GOP WAR ON THE MIDDLE CLASS: In her bid to unseat Sen. Scott Brown (R-MA), consumer advocate Elizabeth Warren is keeping up her populist message, with a new ad out today that notes she “grew up in a family hanging on by our finger tips to a place in the middle class.” It goes on to hit Washington for “let[ting] big corporations like GE pay nothing — zero — in taxes while kids are left drowning in debt to get an education.” The ad comes after Brown joined Senate Republicans in filibustering the Buffett Rule, and in the midst of new reports showing perilously high student loan debtposing a threat to the economy. Watch the ad:
A REPUBLICAN congressional candidate in Iowa told a TEA PARTY audience yesterday that PRESIDENT OBAMA does not love his country because he supports raising taxes on millionaires. […] After distorting how much revenue the proposed Buffett Rule, which raises taxes on millionaires, would bring in, Dan Dolan used the president’s support for the measure as evidence that he is unpatriotic. “I have a hard time thinking that he loves this country if he’s willing to turn them against themselves for his own advancement…” […] a new CNN poll this week found that 72 percent of Americans — including 53 percent of Republicans — support the Buffett Rule. We called Dolan’s campaign to inquire whether he also believes that the three out of every four Americans, and a majority of those in his own party, don’t love their country. We will post their response if one is provided. [Iowa GOP candidate doubts that Obama ‘loves this country’ because of Buffett Rule]
Which reminded me of this:
Bill Maher: Save our children (if you won’t save our richest one percent, who will?)
SEN. HARRY REID: Buffett Rule Is A Path Toward Economic Fairness
BUFFETT RULE: Democrats Vow To Keep Pushing Millionaire Tax Despite Expected Failure – Democrats found McConnell’s positions disingenuous, arguing that a GOP-waged filibuster would be the only reason for the Buffett Rule’s failure. “All of their arguments just don’t stand up because they’re so afraid of this issue,” [Chuck] Schumer said. “Are they for it or against it? They say, ‘Well, it won’t pass.’ It won’t pass because they are opposed to it,” he said, adding that Republicans are the ones guilty of chicanery. “The gimmick is when they block something and say, ‘Let’s not pay attention to it because we won’t let it pass,” Schumer said. “If they think fairness is a gimmick, if they think that having people pay their fair share is a gimmick, then they’re just completely out of touch with the American people.” […] Schumer vowed to keep bringing the Buffett Rule back until Republicans give in, the way they did on the payroll tax cut fight. “We’ll keep pushing this issue all year long, and we think we’ll pick up more and more Republicans,” Schumer said. He added that the idea is not just to score campaign points, but to show people that Democrats are more in line with them on tax policy, and to ultimately pass the bill.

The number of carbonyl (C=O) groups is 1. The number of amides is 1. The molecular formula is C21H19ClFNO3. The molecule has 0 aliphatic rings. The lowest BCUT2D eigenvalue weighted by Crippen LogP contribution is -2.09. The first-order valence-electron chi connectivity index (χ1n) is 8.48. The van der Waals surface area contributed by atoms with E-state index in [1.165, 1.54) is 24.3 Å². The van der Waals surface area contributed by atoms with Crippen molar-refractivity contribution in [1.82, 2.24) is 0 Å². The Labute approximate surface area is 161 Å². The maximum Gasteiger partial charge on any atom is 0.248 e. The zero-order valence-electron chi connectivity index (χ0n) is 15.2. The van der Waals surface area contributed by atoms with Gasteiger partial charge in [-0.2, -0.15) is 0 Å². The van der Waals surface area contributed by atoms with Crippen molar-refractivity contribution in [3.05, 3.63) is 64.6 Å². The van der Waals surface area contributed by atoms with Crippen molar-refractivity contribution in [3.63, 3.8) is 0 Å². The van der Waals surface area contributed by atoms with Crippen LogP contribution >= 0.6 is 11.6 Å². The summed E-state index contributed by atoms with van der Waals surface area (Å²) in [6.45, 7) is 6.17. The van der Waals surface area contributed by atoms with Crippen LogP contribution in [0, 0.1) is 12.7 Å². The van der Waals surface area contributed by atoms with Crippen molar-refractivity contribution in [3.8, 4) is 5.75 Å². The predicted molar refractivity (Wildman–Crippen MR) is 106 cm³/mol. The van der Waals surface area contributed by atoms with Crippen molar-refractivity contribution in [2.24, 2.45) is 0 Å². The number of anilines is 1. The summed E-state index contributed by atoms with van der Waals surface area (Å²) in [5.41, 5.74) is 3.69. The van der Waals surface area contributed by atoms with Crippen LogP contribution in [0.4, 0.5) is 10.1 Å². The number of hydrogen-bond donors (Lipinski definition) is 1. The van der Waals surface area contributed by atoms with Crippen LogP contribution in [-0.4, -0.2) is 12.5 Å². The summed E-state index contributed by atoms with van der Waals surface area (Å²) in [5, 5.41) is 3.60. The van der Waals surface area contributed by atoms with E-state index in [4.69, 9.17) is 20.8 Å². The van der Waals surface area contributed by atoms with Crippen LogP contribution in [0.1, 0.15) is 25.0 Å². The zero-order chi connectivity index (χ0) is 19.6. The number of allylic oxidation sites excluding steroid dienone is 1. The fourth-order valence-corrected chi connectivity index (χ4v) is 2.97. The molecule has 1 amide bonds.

‘Buffett Rule’ Debate Blocked by Republicans (or when a majority vote isn’t really a majority) – But the fierce debate preceding the 51-45 vote — the Democrats were nine votes short of the 60 they needed — set off a week of political wrangling over taxes that both parties insist they are already winning. Senate Democrats intend to return repeatedly to the legislation, named after the billionaire investor Warren Buffett, who has complained that he pays a lower effective tax rate than his secretary. On Thursday, House Republicans will counter with a proposed tax cut for businesses that they say would spur job creation but would cost the Treasury almost exactly what the Democrats’ tax increase would raise. […] Democrats said they saw that as a sign of weakness. Pointing to a Gallup poll from last week that indicated 60 percent of Americans supported the proposal, including 63 percent of political independents, Senator Charles E. Schumer, Democrat of New York, called the Republican response “proof positive” that “for first time in decades, maybe generations, they’re on the defensive on their signature issue,” taxes. After he made that comment, a CNN poll was released putting support at 72 percent, including 53 percent of Republicans.
“Tonight, Senate Republicans voted to block the Buffett Rule, choosing once again to protect tax breaks for the wealthiest few Americans at the expense of the middle class. The Buffett Rule is common sense. At a time when we have significant deficits to close and serious investments to make to strengthen our economy, we simply cannot afford to keep spending money on tax cuts that the wealthiest Americans don’t need and didn’t ask for. But it’s also about basic fairness—it’s just plain wrong that millions of middle-class Americans pay a higher share of their income in taxes than some millionaires and billionaires. One of the fundamental challenges of our time is building an economy where everyone gets a fair shot, everyone does their fair share, and everyone plays by the same rules. And I will continue to push Congress to take steps to not only restore economic security for the middle class and those trying to reach the middle class, but also to create an economy that’s built to last.” – President Obama in a statement on Monday’s vote
Obama likely paid higher tax rate than Romney in 2011 – Obama also pays a slightly lower rate than his own secretary, the White House said. “The tax code should not (be) written in a way that allows for the wealthiest Americans to pay taxes at a lower rate than middle-class Americans,” White House spokesman Jay Carney said. The Democratic-controlled Senate plans a Monday vote on the Buffett rule, one day before the U.S. tax-filing deadline. Americans favor the rule by 60 percent to 37 percent, according to a Gallup poll released on Friday. […] A Romney spokeswoman called the tax debate an attempt by Obama to distract attention from the slow pace of job creation on his watch.Romney himself said the Buffett rule and other tax increases proposed by the White House were an “assault on economic freedom.”